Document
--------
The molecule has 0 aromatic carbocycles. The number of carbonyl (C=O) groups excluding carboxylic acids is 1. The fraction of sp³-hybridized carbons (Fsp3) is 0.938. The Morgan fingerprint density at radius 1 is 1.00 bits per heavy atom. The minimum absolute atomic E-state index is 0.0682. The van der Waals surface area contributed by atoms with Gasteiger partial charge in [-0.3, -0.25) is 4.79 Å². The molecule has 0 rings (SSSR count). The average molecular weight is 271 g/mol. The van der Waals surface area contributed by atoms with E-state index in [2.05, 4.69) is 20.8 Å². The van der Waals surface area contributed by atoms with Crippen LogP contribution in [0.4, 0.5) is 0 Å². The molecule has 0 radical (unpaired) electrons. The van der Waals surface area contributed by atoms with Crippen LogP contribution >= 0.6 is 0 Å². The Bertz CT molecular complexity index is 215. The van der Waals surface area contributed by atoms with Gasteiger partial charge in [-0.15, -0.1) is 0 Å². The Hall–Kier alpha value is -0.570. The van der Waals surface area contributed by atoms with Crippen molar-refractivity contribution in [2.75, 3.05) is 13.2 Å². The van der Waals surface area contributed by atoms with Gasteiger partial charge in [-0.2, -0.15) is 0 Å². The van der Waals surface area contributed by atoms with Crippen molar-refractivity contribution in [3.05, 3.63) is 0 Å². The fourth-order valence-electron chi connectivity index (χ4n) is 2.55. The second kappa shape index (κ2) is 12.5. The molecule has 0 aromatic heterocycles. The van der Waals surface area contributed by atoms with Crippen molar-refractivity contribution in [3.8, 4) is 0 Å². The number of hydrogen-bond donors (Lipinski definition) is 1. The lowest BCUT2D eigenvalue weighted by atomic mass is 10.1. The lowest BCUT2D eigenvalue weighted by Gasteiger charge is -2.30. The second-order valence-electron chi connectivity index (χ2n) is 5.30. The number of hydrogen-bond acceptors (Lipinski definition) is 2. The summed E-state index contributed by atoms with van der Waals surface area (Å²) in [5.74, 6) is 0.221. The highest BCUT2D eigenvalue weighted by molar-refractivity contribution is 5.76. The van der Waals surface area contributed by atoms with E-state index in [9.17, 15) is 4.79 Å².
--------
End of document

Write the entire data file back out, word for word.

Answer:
The molecule has 0 aromatic carbocycles. The number of carbonyl (C=O) groups excluding carboxylic acids is 1. The fraction of sp³-hybridized carbons (Fsp3) is 0.938. The Morgan fingerprint density at radius 1 is 1.00 bits per heavy atom. The minimum absolute atomic E-state index is 0.0682. The van der Waals surface area contributed by atoms with Gasteiger partial charge in [-0.3, -0.25) is 4.79 Å². The molecule has 0 rings (SSSR count). The average molecular weight is 271 g/mol. The van der Waals surface area contributed by atoms with E-state index in [2.05, 4.69) is 20.8 Å². The van der Waals surface area contributed by atoms with Crippen LogP contribution in [0.4, 0.5) is 0 Å². The molecule has 0 radical (unpaired) electrons. The van der Waals surface area contributed by atoms with Crippen LogP contribution >= 0.6 is 0 Å². The Bertz CT molecular complexity index is 215. The van der Waals surface area contributed by atoms with Gasteiger partial charge in [-0.15, -0.1) is 0 Å². The Hall–Kier alpha value is -0.570. The van der Waals surface area contributed by atoms with Crippen molar-refractivity contribution in [2.75, 3.05) is 13.2 Å². The van der Waals surface area contributed by atoms with Gasteiger partial charge in [-0.2, -0.15) is 0 Å². The van der Waals surface area contributed by atoms with Crippen molar-refractivity contribution in [3.05, 3.63) is 0 Å². The fourth-order valence-electron chi connectivity index (χ4n) is 2.55. The second kappa shape index (κ2) is 12.5. The molecule has 0 aromatic heterocycles. The van der Waals surface area contributed by atoms with Crippen molar-refractivity contribution in [3.8, 4) is 0 Å². The number of hydrogen-bond donors (Lipinski definition) is 1. The lowest BCUT2D eigenvalue weighted by atomic mass is 10.1. The lowest BCUT2D eigenvalue weighted by Gasteiger charge is -2.30. The second-order valence-electron chi connectivity index (χ2n) is 5.30. The number of hydrogen-bond acceptors (Lipinski definition) is 2. The summed E-state index contributed by atoms with van der Waals surface area (Å²) in [5.74, 6) is 0.221. The highest BCUT2D eigenvalue weighted by molar-refractivity contribution is 5.76. The van der Waals surface area contributed by atoms with E-state index in [9.17, 15) is 4.79 Å².